Other forms of strategy are:

  • ‘submergent’, where the strategy isn’t working but is still committed to
  • ‘emergency’, where the strategy isn’t working and commitment is low, but no one knows what to do about it strategically
  • ‘detergent’, where a strategy to sort out a mess is under way.

These strategies often seem to go around in a cycle, from deliberate-emergent-submergent-emergency-detergent and back to deliberate again. This is horrendously inefficient and value destroying. 

War footing

So what exactly should an agile strategy be? A good start is to have a mix of mainly ‘emergent-deliberate’, but more is needed to cope with multilevel uncertainty. So a ‘contingent strategy’ is needed. As US general Tommy Franks said during the 2003 Iraq War, ‘A principle of war is flexibility, flexibility is the key to planning. Plans don’t last, plans are just there, plans are something in the future, and once you start you adapt as necessary.’ In military strategy a ‘contingent approach’ is essential, given the interacting effect of many uncertainties. So why can’t managers use a similar model? 

Strategy is about managing a future that is often uncertain. All of strategy is thus a bet about the future. Any entrepreneurial approach to strategy recognises that all strategies and business plans are bets, but how can we improve the odds of success? And how do we manage strategies that are essentially contingent on aligned future states of the world? This is where the contingent strategy comes in.

Instead of making a single, relatively irrevocable commitment to a course of action, the commitment is held in as fluid a form as is possible, reducing exposure to the bet. Contingent strategy should, other things being equal, increase the strategy’s return and reduce its risk.

A contingent strategy is committed to only when certain external and internal conditions are sufficiently aligned, and is then communicated as contingent, too. This fluid approach might heighten anxiety but could give better results, as learning would be optimised.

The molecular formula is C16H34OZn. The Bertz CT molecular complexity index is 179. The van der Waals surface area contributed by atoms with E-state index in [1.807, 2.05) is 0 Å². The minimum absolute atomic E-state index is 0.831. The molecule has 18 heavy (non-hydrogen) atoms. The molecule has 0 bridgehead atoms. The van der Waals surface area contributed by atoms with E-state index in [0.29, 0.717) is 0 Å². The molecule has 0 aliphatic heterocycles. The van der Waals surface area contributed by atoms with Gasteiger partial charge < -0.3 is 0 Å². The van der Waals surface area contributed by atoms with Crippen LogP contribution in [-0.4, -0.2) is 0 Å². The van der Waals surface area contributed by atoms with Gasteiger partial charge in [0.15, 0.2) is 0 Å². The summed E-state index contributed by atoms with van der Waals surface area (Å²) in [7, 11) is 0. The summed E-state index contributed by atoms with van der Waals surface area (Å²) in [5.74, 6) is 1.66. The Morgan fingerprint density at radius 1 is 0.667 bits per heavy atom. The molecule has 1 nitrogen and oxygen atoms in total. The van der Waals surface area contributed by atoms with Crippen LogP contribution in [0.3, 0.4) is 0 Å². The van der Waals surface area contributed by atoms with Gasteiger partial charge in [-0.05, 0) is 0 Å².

Having a contingent strategy requires resources earmarked in plans and budgets to be allocated and subsequently managed in a flexible way. Resource availability may be contingent both on achievement of key success indicators within the strategy itself, and on other alignment conditions – ie on the environment being as we assumed it would be. It also requires new processes for communicating, monitoring and adapting specific contingent strategies. 

Focus on breakthroughs 

It is best to focus on a really small number of strategic breakthroughs alongside more tactical, continuous improvements. Again, one of the weaknesses of conventional strategic and financial planning is that it attempts to sweep up everything that might potentially be on the planning horizon, so there is a lack of prioritisation and concentration of resources. This can be avoided through the Japanese philosophy of strategic breakthroughs: within a particular business you only focus on between one and three really challenging or new strategies. Then you take each one of these relentlessly to its target using agile or flexible strategies and plans.

If conventional planning could be likened to launching a missile from a specific location to a fixed target with a set trajectory, an agile process would be more like a cruise missile that navigates around obstacles as it goes, using a clever and very sensitive guidance system. 

Dr Tony Grundy is an independent strategy consultant and trainer.